Tag Archives: Kane County child support lawyers

Kane County child support attorneysChild support payments help unmarried or divorced parents share the costs of raising a child. If you are a parent considering divorce or you have already decided to end your marriage, you probably have questions about how child support will work. Major changes to the way in which support payments are calculated in Illinois took effect in July of 2017. If you are wondering how much child support you will be required to pay or you want to estimate the child support you will receive, read on to learn more.

Which Parent Pays Child Support?

If you are like many parents, you may assume that child support is reserved for situations in which one parent has all or almost all legal custody of a child and the other parent is uninvolved in the child’s life. However, you or your spouse will be required to pay child support even if you decide to have joint custody of your children. Illinois law uses the word “parental responsibility” to refer to what we commonly think of as custody and “parenting time” to mean visitation. One parent will have the majority of parental responsibility and parenting time. This parent will be the recipient of child support while the parent with less parenting time will be the payor.

What Factors Influence Child Support Amounts?

There are many different factors which will determine the amount of child support that a parent pays. Illinois uses the income shares model of child support calculation. Both of the parent’s net income is taken into consideration in order to determine the amount of child support each parent is responsible for. Extra costs such as childcare and health insurance expenses are also considered. If a parent already has a child support obligation from a previous relationship, the amount of support he or she already pays is taken into account for purposes of the child support calculation. If each parent has the child at least 146 overnights a year, the time that each parent spends with the child is factored into the child support calculation as well.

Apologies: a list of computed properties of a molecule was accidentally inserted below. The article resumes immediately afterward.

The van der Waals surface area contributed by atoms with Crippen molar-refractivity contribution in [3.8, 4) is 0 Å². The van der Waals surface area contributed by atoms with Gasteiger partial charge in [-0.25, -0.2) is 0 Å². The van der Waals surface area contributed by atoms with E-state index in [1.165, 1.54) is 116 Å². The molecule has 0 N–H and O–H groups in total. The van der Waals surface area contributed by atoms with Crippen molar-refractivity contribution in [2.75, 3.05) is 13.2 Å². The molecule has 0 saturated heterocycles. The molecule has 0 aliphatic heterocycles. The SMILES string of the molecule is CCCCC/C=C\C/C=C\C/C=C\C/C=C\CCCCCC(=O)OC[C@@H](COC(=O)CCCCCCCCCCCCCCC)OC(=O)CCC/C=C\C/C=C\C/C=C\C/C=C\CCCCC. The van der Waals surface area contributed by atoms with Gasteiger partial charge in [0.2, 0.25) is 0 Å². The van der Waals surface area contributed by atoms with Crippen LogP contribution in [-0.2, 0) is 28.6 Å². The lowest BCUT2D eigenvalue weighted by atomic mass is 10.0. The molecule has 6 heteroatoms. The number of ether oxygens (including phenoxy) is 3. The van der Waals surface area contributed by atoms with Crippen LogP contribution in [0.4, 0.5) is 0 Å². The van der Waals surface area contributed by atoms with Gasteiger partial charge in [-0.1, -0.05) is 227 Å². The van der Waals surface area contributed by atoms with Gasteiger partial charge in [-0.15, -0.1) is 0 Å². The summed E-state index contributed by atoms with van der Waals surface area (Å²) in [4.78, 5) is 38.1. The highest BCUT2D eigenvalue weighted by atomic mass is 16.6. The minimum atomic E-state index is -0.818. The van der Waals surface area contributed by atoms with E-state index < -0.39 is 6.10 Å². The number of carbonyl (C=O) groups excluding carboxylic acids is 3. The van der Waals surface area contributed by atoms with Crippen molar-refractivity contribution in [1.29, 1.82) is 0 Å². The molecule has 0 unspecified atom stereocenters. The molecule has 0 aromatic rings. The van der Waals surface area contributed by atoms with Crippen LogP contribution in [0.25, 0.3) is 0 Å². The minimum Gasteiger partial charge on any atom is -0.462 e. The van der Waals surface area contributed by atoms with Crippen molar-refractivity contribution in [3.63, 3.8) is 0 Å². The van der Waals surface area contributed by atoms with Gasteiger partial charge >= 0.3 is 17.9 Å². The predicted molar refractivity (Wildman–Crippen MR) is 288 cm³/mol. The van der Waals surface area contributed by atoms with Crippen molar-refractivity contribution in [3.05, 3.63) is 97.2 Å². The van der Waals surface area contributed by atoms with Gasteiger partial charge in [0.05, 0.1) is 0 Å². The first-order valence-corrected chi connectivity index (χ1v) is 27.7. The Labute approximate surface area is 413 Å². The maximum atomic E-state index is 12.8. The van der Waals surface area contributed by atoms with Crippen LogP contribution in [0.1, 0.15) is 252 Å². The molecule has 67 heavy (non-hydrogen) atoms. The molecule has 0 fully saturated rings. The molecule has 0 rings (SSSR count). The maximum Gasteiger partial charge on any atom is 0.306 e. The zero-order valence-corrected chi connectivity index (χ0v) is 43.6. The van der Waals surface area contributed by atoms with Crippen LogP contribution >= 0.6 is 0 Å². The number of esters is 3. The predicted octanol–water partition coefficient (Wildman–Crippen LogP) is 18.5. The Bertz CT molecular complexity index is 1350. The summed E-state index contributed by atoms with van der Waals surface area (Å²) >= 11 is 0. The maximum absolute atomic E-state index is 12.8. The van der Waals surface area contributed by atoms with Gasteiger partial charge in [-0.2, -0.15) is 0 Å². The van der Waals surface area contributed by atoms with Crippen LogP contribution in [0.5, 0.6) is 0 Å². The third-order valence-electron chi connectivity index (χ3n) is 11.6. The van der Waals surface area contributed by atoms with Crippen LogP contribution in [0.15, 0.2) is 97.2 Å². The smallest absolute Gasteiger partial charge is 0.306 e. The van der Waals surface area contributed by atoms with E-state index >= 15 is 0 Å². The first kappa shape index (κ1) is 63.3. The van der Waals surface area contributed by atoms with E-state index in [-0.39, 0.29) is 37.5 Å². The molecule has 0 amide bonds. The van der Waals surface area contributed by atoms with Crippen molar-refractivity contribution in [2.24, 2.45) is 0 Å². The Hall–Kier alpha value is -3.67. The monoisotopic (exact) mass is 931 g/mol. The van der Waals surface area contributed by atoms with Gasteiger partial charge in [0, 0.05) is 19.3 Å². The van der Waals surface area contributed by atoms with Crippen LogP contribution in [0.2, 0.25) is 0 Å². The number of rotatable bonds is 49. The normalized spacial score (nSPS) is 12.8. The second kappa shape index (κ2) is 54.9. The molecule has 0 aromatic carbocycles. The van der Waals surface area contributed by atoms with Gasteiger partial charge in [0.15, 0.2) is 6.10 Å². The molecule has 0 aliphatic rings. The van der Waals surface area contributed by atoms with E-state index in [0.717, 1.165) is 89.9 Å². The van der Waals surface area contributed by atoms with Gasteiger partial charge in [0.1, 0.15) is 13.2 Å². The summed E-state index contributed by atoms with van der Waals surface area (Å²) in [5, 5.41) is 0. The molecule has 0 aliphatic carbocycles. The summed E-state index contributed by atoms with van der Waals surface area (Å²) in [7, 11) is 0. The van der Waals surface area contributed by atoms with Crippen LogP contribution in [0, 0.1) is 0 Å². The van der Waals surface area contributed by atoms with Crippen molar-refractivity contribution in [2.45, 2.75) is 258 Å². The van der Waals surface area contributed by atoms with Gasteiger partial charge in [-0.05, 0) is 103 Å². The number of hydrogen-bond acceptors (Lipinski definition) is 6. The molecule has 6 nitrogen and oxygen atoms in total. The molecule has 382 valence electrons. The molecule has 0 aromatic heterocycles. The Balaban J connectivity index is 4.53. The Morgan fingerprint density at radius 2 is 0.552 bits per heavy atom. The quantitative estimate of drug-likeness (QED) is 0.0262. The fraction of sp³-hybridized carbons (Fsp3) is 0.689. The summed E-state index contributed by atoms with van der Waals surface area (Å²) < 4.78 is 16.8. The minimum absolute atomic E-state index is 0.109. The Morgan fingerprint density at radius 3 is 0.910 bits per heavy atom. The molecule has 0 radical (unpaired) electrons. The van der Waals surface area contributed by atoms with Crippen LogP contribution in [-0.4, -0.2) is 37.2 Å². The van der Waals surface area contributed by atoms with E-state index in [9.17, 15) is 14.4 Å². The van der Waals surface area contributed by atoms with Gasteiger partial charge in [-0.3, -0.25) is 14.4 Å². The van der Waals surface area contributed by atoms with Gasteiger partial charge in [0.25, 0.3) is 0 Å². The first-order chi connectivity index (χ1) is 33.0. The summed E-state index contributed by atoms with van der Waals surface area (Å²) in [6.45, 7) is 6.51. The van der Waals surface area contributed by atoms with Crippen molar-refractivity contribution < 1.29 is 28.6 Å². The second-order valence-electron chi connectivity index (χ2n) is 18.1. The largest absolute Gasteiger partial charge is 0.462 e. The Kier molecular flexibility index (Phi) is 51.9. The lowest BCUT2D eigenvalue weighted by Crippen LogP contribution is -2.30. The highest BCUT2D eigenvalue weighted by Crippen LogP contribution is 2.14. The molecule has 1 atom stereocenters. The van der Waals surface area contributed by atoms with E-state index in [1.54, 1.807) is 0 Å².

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Kane County child support attorneysMajor revisions have been approved to the way that child support is calculated by courts in Illinois. The topic has been the center of debate for a number of years, and many believe the change is long overdue. Effecitve July 1, 2017, there is an entirely new method of determining how much a supporting parent is required to pay.

What Is New About the Law?

The law, which took effect on July 1, amends the existing “percentage of obligor’s net income” methodology for child support calculations. Critics have long maintained that such a model is too static, one-sided, and outdated. Under the new law, Illinois will begin using the “income shares” model that is presently in use in many other states.

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Kane County family law attorneyIn many cases, receiving court-ordered child support is the difference between being able to pay the bills and being in financial trouble. Sometimes, however, child support simply does not get paid. Whether the failure to pay is the result of malicious reasons or because unexpected expenses occurred for the supporting parent, you may have to go to court to obtain what you are owed.

Most Common Methods

The most common way that noncompliant parents are made to pay their support obligations is to the State Disbursement Unit (SDU), via automatic income withholding (AIW), under the federal Family Support Act. Illinois has adopted a version of this law that is functionally identical to the federal statute, though other states have made modifications. Income withholding applies to divorce decrees that have both child support and spousal support or that only discuss child support. In other words, you cannot request income withholding through the SDU, if your former spouse is behind on maintenance payments only, at least not in Illinois. AIW generally takes effect automatically unless the parties specifically agree to another form of recourse in the event that back child support has accumulated.

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